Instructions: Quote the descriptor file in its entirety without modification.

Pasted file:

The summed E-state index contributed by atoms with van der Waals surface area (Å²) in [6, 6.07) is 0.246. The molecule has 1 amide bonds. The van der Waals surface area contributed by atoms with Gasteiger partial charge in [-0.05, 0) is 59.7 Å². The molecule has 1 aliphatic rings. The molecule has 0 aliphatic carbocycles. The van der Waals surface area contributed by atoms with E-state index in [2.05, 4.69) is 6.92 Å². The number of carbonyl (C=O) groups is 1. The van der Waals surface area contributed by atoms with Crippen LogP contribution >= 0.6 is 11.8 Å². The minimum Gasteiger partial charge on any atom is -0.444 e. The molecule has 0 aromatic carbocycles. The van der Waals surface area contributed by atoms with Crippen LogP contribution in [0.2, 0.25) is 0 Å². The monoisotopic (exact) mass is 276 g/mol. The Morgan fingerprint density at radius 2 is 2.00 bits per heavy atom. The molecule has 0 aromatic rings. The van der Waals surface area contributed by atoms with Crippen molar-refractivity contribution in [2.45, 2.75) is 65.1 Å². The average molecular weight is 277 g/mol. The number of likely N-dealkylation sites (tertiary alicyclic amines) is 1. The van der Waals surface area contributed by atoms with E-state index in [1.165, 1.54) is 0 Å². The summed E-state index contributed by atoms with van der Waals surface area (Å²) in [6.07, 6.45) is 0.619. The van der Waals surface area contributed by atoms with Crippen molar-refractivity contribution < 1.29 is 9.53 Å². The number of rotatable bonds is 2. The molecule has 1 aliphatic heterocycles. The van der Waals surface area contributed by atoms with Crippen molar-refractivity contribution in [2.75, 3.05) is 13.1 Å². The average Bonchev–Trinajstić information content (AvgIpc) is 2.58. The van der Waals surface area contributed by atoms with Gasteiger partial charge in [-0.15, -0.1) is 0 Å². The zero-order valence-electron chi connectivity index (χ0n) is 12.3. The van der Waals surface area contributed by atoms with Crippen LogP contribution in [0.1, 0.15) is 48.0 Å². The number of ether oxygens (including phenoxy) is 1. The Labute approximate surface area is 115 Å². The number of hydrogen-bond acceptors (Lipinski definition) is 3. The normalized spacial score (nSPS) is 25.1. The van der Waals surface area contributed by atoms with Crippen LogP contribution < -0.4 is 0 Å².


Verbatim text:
The summed E-state index contributed by atoms with van der Waals surface area (Å²) in [6, 6.07) is 0.246. The molecule has 1 amide bonds. The van der Waals surface area contributed by atoms with Gasteiger partial charge in [-0.05, 0) is 59.7 Å². The molecule has 1 aliphatic rings. The molecule has 0 aliphatic carbocycles. The van der Waals surface area contributed by atoms with E-state index in [2.05, 4.69) is 6.92 Å². The number of carbonyl (C=O) groups is 1. The van der Waals surface area contributed by atoms with Crippen LogP contribution >= 0.6 is 11.8 Å². The minimum Gasteiger partial charge on any atom is -0.444 e. The molecule has 0 aromatic carbocycles. The van der Waals surface area contributed by atoms with Crippen LogP contribution in [0.2, 0.25) is 0 Å². The monoisotopic (exact) mass is 276 g/mol. The Morgan fingerprint density at radius 2 is 2.00 bits per heavy atom. The molecule has 0 aromatic rings. The van der Waals surface area contributed by atoms with Crippen molar-refractivity contribution in [2.45, 2.75) is 65.1 Å². The average molecular weight is 277 g/mol. The number of likely N-dealkylation sites (tertiary alicyclic amines) is 1. The van der Waals surface area contributed by atoms with E-state index in [1.165, 1.54) is 0 Å². The summed E-state index contributed by atoms with van der Waals surface area (Å²) in [6.07, 6.45) is 0.619. The van der Waals surface area contributed by atoms with Crippen molar-refractivity contribution < 1.29 is 9.53 Å². The number of rotatable bonds is 2. The molecule has 1 aliphatic heterocycles. The van der Waals surface area contributed by atoms with Crippen molar-refractivity contribution in [2.75, 3.05) is 13.1 Å². The average Bonchev–Trinajstić information content (AvgIpc) is 2.58. The van der Waals surface area contributed by atoms with Gasteiger partial charge in [-0.15, -0.1) is 0 Å². The zero-order valence-electron chi connectivity index (χ0n) is 12.3. The van der Waals surface area contributed by atoms with Crippen LogP contribution in [0.1, 0.15) is 48.0 Å². The number of ether oxygens (including phenoxy) is 1. The Labute approximate surface area is 115 Å². The number of hydrogen-bond acceptors (Lipinski definition) is 3. The normalized spacial score (nSPS) is 25.1. The van der Waals surface area contributed by atoms with Crippen LogP contribution < -0.4 is 0 Å².